Plato’s Republic We have learned many articles in the Introduction to Philosophy class this semester. Plato’s Republic is one of them. The Republic is ancient Greece philosopher, thinker and educator Plato’s important dialogue body masterpiece. Belong to the middle works of Plato in his academic career. The book consists of ten volumes, in Plato's works all his life, not only is the longest length, but also content is very rich, the thought is profound, involving all aspects of the philosophy, especially view of his political philosophy, epistemology are discussed in detail. As other masterpieces of Plato, the Republic is a book with beautiful language, extremely rich literary value. Reading this book, not only can be defined in question and answer, and refute the exercise philosophy thinking ability, in the process of delving into some important philosophical problem, and at the same time also can get a beautiful enjoyment. In this essay, I will try to point out one of Plato’s main points and his fallacy. People pursuits perfection, but reality is always not perfect, it's full of flaws or even sinful. In the gap between "what one wants” and “what is truth ", and people’s none stop pursuit of the perfect, drives some people with outstanding thinking and temperament of idealism to sketch one and one ideal world. Plato’s perfect, especially showing in his faith in knowledge, and resolutely carry out the beliefs of knowledge in all aspects of the republic. His republic is the most important and most characteristic of the proposition of philosophers rule as well as the later on the sentiments of justice, we can say they all come from the derivation of his belief knowledge. Plato believed that people construct countries is because everyone can't count on themselves to meet the various needs. To meet this need, everyone gathered together, and provide services to each other, therefore constitute the city-state. However, ordinary people often don't know which need and which ought not to meet. And also don't know how to cooperate for achieving a best state, casting out a perfect country – a country full of happiness. He is convinced that only knowledge can lead a good country. Therefore, countries should govern by the people with highest knowledge. But there are differences between the people’s talent, only a few people with highest talent can master the highest knowledge. Plato used the legend of the Phoenicians, according to the talent; people are divided into three grades of gold, silver, copper, iron. He used gold and silver compared with the intellectual part of human nature. He argues, among people with gold, the best talent, can produce philosophers. They are the people that eyes are staring at the truth, and hold the highest knowledge, so they should become the state controller. People with less talent should be defenders to bear the country. And those with worst talent whose thoughts are covered by all kinds of desire, their responsibility is engaged in the production and business, obey the rule of controller and defenders. Plato, himself, thinks the design of the ideal world is perfect, but it makes people live in which not so wonderful, because the height of both hierarchical and authoritarian ideal world. To this end, he was attacked by so many Democrats and the liberal thinker. But Plato's utopia is not unreasonable. He advocated the hierarchy and totalitarian dictatorship is essentially a kind of knowledge. This vision comes from the knowledge of his faith, it also contains that he inherited from his great teacher Socrates's fundamental belief that knowledge is virtue. This means that all of his ideas are based on the judgment, knowledge and virtue, true kindness are stick together. With the highest knowledge which at the same time is the highest virtue can reach for a good man. Plato put forward such an ideal is too vulnerable to criticism of the dictatorship of the knowledge, in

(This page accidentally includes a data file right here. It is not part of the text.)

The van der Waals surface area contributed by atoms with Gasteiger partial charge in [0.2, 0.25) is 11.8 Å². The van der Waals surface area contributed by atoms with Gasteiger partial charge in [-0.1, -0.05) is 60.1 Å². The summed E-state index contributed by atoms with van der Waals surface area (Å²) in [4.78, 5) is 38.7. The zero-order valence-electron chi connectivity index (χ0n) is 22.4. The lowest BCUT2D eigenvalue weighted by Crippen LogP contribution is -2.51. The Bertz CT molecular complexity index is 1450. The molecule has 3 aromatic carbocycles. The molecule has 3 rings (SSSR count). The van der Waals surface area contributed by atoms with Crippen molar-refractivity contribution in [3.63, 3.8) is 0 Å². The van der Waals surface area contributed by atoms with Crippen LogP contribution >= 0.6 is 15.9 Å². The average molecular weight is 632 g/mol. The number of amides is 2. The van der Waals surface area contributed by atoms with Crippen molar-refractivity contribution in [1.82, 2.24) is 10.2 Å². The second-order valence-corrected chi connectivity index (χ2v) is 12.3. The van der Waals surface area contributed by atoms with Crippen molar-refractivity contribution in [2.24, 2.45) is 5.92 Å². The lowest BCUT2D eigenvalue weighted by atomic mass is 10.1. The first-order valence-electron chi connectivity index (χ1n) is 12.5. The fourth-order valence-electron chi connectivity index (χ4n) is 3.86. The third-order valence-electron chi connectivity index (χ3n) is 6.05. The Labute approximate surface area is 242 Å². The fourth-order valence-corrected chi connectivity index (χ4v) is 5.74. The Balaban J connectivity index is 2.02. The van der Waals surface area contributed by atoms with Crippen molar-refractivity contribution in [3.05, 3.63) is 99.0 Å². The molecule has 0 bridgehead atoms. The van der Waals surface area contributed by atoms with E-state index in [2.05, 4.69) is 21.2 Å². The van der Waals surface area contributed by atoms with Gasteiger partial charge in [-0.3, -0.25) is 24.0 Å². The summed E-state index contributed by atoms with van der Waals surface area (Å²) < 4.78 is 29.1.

Plato sets out in his work, The Republic, to identify and define the meaning of justice and what true justice would look like in practice. Plato does this through the voice of his great teacher Socrates and in developing a cohesive definition for justice; he sets out to formulate the completely just city. This ideally just city is then used to define how the concept of ideal justice would look and be administered practically within Plato’s ideally just city. An admirable and truly difficult…